One other flaw of Bonanza is the time it could take between turns with 5 or 6 people playing. Some players were so hell-bent on getting the perfect trade they would take up to 5 minutes wheeling and dealing and if you had nothing to offer them you would simply count the dots on the ceiling till they were done. In Your Bluffing turns are always quick and interactive. They involve either auctioning off an animal or doing a cattle trade. I wont get into the details of these because other reviewers already have.
In summary, the game is a blast, and has Bonanza beat hands down in our opinion. The rules are so simple but the strategies are very subtle and the luck factor is minimal. We added one optional rule to enhance the fun every time a golden donkey is flipped everybody cheers and takes a drink. Pick up a copy of this game (which happens to cost less than a 12-pack of beer) and have 4 friends over and I guarantee you a very fun night.
I'd say this is better than Bohnanza because it is less mechanical and much more insidious in its bidding and trading pros/cons tradeoffs. Plus you always have the pack of jackals at the gaming table ready to pounce on the successful high bidder of the last item, to clean him out in horse trade. It's a bad, nasty world out there.. farming never looked so tough ;-)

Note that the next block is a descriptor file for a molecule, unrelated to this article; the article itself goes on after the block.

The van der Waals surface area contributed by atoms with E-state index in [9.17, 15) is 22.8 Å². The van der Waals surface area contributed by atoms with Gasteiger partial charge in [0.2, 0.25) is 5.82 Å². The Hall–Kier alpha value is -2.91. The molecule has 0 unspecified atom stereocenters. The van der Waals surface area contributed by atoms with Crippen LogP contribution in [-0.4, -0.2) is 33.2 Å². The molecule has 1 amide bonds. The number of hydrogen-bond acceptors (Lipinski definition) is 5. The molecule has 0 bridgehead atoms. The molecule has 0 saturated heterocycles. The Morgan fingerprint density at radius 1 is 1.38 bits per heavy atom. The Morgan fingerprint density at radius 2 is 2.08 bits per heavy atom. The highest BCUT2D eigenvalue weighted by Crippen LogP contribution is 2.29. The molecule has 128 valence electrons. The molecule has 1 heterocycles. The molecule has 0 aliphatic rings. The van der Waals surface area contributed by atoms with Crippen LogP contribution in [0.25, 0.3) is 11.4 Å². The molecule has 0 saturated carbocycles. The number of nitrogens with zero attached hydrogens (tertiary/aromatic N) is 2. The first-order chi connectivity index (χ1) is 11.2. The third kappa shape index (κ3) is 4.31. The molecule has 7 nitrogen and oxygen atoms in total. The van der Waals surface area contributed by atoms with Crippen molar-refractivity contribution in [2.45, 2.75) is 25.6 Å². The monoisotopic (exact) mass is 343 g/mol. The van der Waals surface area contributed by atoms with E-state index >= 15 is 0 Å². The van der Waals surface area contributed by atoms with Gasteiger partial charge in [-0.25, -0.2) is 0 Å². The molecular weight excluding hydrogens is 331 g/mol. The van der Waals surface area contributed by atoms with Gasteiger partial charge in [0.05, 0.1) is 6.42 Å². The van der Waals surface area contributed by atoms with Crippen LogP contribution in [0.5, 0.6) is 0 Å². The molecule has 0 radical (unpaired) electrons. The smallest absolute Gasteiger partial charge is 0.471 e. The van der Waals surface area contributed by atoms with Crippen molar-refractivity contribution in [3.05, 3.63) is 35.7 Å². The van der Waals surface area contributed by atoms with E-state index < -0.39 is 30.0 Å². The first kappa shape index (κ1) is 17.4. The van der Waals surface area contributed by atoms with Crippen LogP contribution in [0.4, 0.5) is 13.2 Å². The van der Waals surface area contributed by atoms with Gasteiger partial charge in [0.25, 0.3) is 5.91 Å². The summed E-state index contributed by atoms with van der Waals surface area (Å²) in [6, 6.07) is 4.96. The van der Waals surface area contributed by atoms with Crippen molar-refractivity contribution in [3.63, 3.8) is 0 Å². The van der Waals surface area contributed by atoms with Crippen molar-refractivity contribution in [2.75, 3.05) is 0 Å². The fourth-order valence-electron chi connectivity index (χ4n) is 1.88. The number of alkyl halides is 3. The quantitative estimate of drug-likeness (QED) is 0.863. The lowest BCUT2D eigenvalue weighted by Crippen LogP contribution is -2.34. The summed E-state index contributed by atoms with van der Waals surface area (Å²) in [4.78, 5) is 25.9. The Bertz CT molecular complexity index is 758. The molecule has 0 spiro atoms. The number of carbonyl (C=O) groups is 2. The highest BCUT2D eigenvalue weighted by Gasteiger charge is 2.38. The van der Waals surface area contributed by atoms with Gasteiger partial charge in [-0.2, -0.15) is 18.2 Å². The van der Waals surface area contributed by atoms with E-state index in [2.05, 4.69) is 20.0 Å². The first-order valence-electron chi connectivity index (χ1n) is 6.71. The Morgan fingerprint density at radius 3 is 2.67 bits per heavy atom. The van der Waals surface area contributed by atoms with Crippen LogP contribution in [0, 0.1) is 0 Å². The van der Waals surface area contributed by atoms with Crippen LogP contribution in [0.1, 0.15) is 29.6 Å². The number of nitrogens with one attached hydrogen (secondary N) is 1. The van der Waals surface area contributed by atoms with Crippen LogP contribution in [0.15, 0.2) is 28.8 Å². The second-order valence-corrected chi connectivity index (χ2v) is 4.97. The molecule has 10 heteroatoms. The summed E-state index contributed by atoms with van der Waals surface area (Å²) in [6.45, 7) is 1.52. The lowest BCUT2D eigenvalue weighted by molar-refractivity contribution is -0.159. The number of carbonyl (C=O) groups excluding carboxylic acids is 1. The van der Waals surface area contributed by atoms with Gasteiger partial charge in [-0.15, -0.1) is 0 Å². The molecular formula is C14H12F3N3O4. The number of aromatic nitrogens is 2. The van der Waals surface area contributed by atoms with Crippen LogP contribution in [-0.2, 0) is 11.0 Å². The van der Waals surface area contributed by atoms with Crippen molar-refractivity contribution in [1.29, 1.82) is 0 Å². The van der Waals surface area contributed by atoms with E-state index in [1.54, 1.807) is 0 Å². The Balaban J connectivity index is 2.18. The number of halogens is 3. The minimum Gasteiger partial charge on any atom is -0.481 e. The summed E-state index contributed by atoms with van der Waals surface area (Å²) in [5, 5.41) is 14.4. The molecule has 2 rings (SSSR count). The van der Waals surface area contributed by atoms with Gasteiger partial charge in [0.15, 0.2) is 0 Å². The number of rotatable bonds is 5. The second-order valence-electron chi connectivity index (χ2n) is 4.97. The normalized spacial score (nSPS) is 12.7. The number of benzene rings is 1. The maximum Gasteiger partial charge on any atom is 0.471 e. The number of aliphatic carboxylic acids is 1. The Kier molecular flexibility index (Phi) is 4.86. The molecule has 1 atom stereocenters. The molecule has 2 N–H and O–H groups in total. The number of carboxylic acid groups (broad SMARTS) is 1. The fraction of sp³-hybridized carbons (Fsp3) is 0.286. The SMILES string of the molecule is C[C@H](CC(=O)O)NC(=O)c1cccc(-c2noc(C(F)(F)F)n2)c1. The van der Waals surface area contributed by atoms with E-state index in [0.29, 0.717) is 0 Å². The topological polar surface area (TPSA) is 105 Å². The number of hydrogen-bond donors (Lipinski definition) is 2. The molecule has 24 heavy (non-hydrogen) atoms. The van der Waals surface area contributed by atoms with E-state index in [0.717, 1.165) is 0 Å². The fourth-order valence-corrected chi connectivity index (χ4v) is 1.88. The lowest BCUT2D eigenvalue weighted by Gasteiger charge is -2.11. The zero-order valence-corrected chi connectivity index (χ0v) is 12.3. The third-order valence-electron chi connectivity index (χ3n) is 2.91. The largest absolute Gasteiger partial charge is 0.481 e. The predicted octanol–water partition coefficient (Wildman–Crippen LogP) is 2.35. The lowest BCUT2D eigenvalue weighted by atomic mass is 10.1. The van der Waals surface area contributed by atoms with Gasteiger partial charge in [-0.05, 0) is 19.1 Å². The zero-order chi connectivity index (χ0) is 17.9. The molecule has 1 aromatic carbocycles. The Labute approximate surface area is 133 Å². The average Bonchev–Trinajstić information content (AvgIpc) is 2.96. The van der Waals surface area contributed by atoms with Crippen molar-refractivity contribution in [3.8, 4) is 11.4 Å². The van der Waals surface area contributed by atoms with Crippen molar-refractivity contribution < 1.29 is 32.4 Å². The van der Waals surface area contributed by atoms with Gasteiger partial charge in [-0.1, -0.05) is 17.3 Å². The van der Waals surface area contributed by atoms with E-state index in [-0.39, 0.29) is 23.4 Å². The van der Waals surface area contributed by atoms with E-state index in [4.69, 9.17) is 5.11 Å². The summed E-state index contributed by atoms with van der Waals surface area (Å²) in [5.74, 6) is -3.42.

The game is a blast, easy to explain, and much more involved than it seems at first sight. You may feel you're paying a lot for a couple of decks of cards, but it's worth it. You're buying a winning mechanism. Plus the pictures are big enough that kids would enjoy it, too.
I really like it with 5 players. It's a mess then.